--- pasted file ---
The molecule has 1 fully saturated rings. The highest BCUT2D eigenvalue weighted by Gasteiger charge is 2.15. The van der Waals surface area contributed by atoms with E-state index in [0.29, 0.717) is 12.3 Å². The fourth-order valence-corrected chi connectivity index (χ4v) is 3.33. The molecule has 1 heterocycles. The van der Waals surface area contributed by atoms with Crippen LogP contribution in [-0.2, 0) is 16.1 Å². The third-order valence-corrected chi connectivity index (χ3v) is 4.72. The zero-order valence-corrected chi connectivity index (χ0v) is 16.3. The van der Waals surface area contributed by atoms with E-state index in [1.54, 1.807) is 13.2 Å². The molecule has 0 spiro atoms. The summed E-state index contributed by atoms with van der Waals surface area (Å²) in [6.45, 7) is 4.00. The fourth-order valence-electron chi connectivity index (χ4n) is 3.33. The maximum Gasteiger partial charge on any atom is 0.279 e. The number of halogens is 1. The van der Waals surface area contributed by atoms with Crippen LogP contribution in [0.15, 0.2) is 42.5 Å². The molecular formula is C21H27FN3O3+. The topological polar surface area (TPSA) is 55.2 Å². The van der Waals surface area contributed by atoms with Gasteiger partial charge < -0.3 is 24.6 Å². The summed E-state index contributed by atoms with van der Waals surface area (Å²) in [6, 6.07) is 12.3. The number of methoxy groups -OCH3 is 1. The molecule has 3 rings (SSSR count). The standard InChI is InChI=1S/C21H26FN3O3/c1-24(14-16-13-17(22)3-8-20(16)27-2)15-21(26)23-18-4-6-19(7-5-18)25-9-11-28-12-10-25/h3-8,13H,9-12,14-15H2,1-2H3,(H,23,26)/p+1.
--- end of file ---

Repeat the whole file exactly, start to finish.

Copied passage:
The molecule has 1 fully saturated rings. The highest BCUT2D eigenvalue weighted by Gasteiger charge is 2.15. The van der Waals surface area contributed by atoms with E-state index in [0.29, 0.717) is 12.3 Å². The fourth-order valence-corrected chi connectivity index (χ4v) is 3.33. The molecule has 1 heterocycles. The van der Waals surface area contributed by atoms with Crippen LogP contribution in [-0.2, 0) is 16.1 Å². The third-order valence-corrected chi connectivity index (χ3v) is 4.72. The zero-order valence-corrected chi connectivity index (χ0v) is 16.3. The van der Waals surface area contributed by atoms with E-state index in [1.54, 1.807) is 13.2 Å². The molecule has 0 spiro atoms. The summed E-state index contributed by atoms with van der Waals surface area (Å²) in [6.45, 7) is 4.00. The fourth-order valence-electron chi connectivity index (χ4n) is 3.33. The maximum Gasteiger partial charge on any atom is 0.279 e. The number of halogens is 1. The van der Waals surface area contributed by atoms with Crippen LogP contribution in [0.15, 0.2) is 42.5 Å². The molecular formula is C21H27FN3O3+. The topological polar surface area (TPSA) is 55.2 Å². The van der Waals surface area contributed by atoms with Gasteiger partial charge < -0.3 is 24.6 Å². The summed E-state index contributed by atoms with van der Waals surface area (Å²) in [6, 6.07) is 12.3. The number of methoxy groups -OCH3 is 1. The molecule has 3 rings (SSSR count). The standard InChI is InChI=1S/C21H26FN3O3/c1-24(14-16-13-17(22)3-8-20(16)27-2)15-21(26)23-18-4-6-19(7-5-18)25-9-11-28-12-10-25/h3-8,13H,9-12,14-15H2,1-2H3,(H,23,26)/p+1.